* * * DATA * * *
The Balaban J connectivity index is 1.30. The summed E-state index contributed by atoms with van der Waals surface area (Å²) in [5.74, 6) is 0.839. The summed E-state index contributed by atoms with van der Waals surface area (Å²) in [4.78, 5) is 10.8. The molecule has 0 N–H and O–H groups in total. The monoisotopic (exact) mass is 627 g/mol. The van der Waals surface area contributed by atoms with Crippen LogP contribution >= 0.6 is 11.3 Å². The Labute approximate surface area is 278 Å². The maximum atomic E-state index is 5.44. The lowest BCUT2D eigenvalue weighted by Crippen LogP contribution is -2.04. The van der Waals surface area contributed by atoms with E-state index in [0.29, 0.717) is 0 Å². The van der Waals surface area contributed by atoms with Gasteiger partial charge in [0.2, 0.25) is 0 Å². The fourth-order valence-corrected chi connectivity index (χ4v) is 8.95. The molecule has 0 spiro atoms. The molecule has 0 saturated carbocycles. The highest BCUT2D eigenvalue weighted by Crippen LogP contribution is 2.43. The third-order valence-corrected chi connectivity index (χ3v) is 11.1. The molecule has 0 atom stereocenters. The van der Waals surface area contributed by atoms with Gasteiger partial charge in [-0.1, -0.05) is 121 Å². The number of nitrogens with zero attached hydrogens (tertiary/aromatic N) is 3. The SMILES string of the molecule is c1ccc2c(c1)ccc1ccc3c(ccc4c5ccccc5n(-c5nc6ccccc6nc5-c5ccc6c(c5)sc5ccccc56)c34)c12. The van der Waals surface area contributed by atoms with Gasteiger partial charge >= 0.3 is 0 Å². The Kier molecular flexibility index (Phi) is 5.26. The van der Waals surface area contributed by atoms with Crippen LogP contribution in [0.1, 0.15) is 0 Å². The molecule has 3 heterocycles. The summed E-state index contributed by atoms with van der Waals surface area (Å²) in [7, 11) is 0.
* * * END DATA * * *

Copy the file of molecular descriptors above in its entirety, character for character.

The Balaban J connectivity index is 1.30. The summed E-state index contributed by atoms with van der Waals surface area (Å²) in [5.74, 6) is 0.839. The summed E-state index contributed by atoms with van der Waals surface area (Å²) in [4.78, 5) is 10.8. The molecule has 0 N–H and O–H groups in total. The monoisotopic (exact) mass is 627 g/mol. The van der Waals surface area contributed by atoms with Crippen LogP contribution >= 0.6 is 11.3 Å². The Labute approximate surface area is 278 Å². The maximum atomic E-state index is 5.44. The lowest BCUT2D eigenvalue weighted by Crippen LogP contribution is -2.04. The van der Waals surface area contributed by atoms with E-state index in [0.29, 0.717) is 0 Å². The van der Waals surface area contributed by atoms with Gasteiger partial charge in [0.2, 0.25) is 0 Å². The fourth-order valence-corrected chi connectivity index (χ4v) is 8.95. The molecule has 0 spiro atoms. The molecule has 0 saturated carbocycles. The highest BCUT2D eigenvalue weighted by Crippen LogP contribution is 2.43. The third-order valence-corrected chi connectivity index (χ3v) is 11.1. The molecule has 0 atom stereocenters. The van der Waals surface area contributed by atoms with Gasteiger partial charge in [-0.1, -0.05) is 121 Å². The number of nitrogens with zero attached hydrogens (tertiary/aromatic N) is 3. The SMILES string of the molecule is c1ccc2c(c1)ccc1ccc3c(ccc4c5ccccc5n(-c5nc6ccccc6nc5-c5ccc6c(c5)sc5ccccc56)c34)c12. The van der Waals surface area contributed by atoms with Gasteiger partial charge >= 0.3 is 0 Å². The Kier molecular flexibility index (Phi) is 5.26. The van der Waals surface area contributed by atoms with Crippen LogP contribution in [0.1, 0.15) is 0 Å². The molecule has 3 heterocycles. The summed E-state index contributed by atoms with van der Waals surface area (Å²) in [7, 11) is 0.